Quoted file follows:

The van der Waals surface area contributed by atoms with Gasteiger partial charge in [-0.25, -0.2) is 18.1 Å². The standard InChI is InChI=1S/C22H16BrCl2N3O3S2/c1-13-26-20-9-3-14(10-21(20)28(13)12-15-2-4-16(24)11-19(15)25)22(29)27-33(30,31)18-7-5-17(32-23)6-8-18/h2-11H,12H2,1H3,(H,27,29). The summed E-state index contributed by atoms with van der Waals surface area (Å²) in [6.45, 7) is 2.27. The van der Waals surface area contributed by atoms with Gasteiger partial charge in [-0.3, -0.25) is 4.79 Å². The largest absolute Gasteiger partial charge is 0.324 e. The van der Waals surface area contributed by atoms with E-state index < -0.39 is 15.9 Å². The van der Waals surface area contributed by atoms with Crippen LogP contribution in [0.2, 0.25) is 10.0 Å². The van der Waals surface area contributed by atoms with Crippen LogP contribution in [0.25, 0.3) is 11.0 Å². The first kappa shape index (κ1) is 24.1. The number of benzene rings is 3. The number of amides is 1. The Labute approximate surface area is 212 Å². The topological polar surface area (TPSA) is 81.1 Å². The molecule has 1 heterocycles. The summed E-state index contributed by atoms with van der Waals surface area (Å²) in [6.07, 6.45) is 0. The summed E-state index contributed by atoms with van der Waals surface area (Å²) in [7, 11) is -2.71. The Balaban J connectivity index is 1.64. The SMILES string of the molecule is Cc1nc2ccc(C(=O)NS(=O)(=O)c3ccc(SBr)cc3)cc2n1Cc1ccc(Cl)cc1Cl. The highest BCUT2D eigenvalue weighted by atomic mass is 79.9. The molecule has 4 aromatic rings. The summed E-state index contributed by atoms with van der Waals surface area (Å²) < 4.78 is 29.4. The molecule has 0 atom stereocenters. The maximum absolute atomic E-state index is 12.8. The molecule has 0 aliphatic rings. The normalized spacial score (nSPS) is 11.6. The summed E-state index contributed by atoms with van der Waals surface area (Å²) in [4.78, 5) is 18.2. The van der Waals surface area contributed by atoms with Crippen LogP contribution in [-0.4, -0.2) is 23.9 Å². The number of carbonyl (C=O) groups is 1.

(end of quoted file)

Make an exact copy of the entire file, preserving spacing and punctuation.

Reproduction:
The van der Waals surface area contributed by atoms with Gasteiger partial charge in [-0.25, -0.2) is 18.1 Å². The standard InChI is InChI=1S/C22H16BrCl2N3O3S2/c1-13-26-20-9-3-14(10-21(20)28(13)12-15-2-4-16(24)11-19(15)25)22(29)27-33(30,31)18-7-5-17(32-23)6-8-18/h2-11H,12H2,1H3,(H,27,29). The summed E-state index contributed by atoms with van der Waals surface area (Å²) in [6.45, 7) is 2.27. The van der Waals surface area contributed by atoms with Gasteiger partial charge in [-0.3, -0.25) is 4.79 Å². The largest absolute Gasteiger partial charge is 0.324 e. The van der Waals surface area contributed by atoms with E-state index < -0.39 is 15.9 Å². The van der Waals surface area contributed by atoms with Crippen LogP contribution in [0.2, 0.25) is 10.0 Å². The van der Waals surface area contributed by atoms with Crippen LogP contribution in [0.25, 0.3) is 11.0 Å². The first kappa shape index (κ1) is 24.1. The number of benzene rings is 3. The number of amides is 1. The Labute approximate surface area is 212 Å². The topological polar surface area (TPSA) is 81.1 Å². The molecule has 1 heterocycles. The summed E-state index contributed by atoms with van der Waals surface area (Å²) in [6.07, 6.45) is 0. The summed E-state index contributed by atoms with van der Waals surface area (Å²) in [7, 11) is -2.71. The Balaban J connectivity index is 1.64. The SMILES string of the molecule is Cc1nc2ccc(C(=O)NS(=O)(=O)c3ccc(SBr)cc3)cc2n1Cc1ccc(Cl)cc1Cl. The highest BCUT2D eigenvalue weighted by atomic mass is 79.9. The molecule has 4 aromatic rings. The summed E-state index contributed by atoms with van der Waals surface area (Å²) < 4.78 is 29.4. The molecule has 0 atom stereocenters. The maximum absolute atomic E-state index is 12.8. The molecule has 0 aliphatic rings. The normalized spacial score (nSPS) is 11.6. The summed E-state index contributed by atoms with van der Waals surface area (Å²) in [4.78, 5) is 18.2. The van der Waals surface area contributed by atoms with Crippen LogP contribution in [-0.4, -0.2) is 23.9 Å². The number of carbonyl (C=O) groups is 1.